Rome — - Robust harvests in Latin America and rebounding agricultural conditions in Southern Africa are on course to improve the global food supply situation, but ongoing civil conflicts and climate-related shocks are affecting progress towards hunger reduction, according to the new edition of FAO's Crop Prospects and Food Situation report.
Hurricanes in the Caribbean and floods in West Africa are likely to hamper local farm outputs, but broader food production trends are positive, buoyed by expectations of record cereal outputs in several countries.
Some 37 countries, 28 of which are in Africa, require external assistance for food, according to the quarterly report.
The countries - Afghanistan, Burkina Faso, Burundi, Cameroon, Central African Republic, Chad, Congo, Democratic People's Republic of Korea, Democratic Republic of the Congo, Djibouti, Eritrea, Ethiopia, Guinea, Haiti, Iraq, Kenya, Lesotho, Liberia, Libya, Madagascar, Malawi, Mali, Mauritania, Mozambique, Myanmar, Niger, Nigeria, Pakistan, Sierra Leone, Somalia, South Sudan, Sudan, Swaziland, Syria, Uganda, Yemen and Zimbabwe - are unchanged from June.
Conflict continues to intensely impact agriculture and food security in Central African Republic, Democratic Republic of the Congo, Iraq, northern Nigeria, Somalia, South Sudan, Syria and Yemen, and often have further effects - due to displaced persons and increased civil insecurity - elsewhere. Weather shocks in 2017, including droughts, have also compounded the impacts in some countries, notably Somalia and southern Ethiopia.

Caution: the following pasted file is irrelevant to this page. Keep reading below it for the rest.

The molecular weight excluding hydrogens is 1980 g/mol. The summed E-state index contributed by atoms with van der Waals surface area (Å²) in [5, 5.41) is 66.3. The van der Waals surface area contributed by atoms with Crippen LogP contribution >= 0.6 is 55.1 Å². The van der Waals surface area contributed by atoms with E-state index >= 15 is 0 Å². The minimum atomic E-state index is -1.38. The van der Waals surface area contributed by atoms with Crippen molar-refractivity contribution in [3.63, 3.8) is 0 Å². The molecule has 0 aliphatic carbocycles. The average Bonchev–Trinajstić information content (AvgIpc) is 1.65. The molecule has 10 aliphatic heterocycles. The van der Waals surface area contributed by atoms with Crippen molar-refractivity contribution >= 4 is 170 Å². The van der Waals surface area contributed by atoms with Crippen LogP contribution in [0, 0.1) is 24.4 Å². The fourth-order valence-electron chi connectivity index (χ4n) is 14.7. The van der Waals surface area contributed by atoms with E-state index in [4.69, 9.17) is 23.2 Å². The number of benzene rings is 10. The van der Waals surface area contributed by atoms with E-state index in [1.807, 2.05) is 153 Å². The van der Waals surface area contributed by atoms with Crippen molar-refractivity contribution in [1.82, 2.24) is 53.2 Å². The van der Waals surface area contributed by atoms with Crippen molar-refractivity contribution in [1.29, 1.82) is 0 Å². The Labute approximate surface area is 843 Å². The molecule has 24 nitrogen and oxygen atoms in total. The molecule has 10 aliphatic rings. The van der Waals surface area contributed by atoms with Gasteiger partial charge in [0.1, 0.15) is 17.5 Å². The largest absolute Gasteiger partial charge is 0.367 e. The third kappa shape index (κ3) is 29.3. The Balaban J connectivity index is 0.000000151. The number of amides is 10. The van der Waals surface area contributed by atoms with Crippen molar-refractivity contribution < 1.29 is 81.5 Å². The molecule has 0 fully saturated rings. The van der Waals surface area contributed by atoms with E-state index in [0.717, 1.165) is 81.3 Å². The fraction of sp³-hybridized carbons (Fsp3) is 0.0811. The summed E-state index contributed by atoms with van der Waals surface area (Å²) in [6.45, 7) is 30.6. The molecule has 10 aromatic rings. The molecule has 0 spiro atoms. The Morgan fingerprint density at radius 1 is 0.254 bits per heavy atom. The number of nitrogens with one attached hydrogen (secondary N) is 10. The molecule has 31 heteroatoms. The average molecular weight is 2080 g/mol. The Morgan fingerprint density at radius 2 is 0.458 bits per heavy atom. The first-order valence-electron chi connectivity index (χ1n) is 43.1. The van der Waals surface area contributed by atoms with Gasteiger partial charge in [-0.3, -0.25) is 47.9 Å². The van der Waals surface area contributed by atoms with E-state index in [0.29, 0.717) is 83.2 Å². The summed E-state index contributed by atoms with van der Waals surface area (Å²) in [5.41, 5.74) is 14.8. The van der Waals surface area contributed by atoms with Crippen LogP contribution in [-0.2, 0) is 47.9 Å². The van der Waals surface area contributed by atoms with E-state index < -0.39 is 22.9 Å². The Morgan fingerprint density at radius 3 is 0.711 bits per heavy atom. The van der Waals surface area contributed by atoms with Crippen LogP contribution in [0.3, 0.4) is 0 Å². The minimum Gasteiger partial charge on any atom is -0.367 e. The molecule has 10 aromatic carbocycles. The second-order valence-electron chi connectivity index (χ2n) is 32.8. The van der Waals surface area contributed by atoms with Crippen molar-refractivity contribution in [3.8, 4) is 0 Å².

Rebounding from El Niño
Global cereal production is forecast to reach a record level in 2017, pegged at 2 611 million tonnes.
While this is due to major gains in Argentina and Brazil, also of note is the expected rise in aggregate output in Africa by more than 10 percent this year, led by increasing maize harvests in Southern Africa, where farmers were hit hard last year by the El Nino weather phenomenon, and wheat output in North African countries.
Aggregate cereal production in Low-Income Food-Deficit Countries (LIFDCs) is also expected to rise by 2.2 percent this year, curbing import needs, according to FAO's new estimates.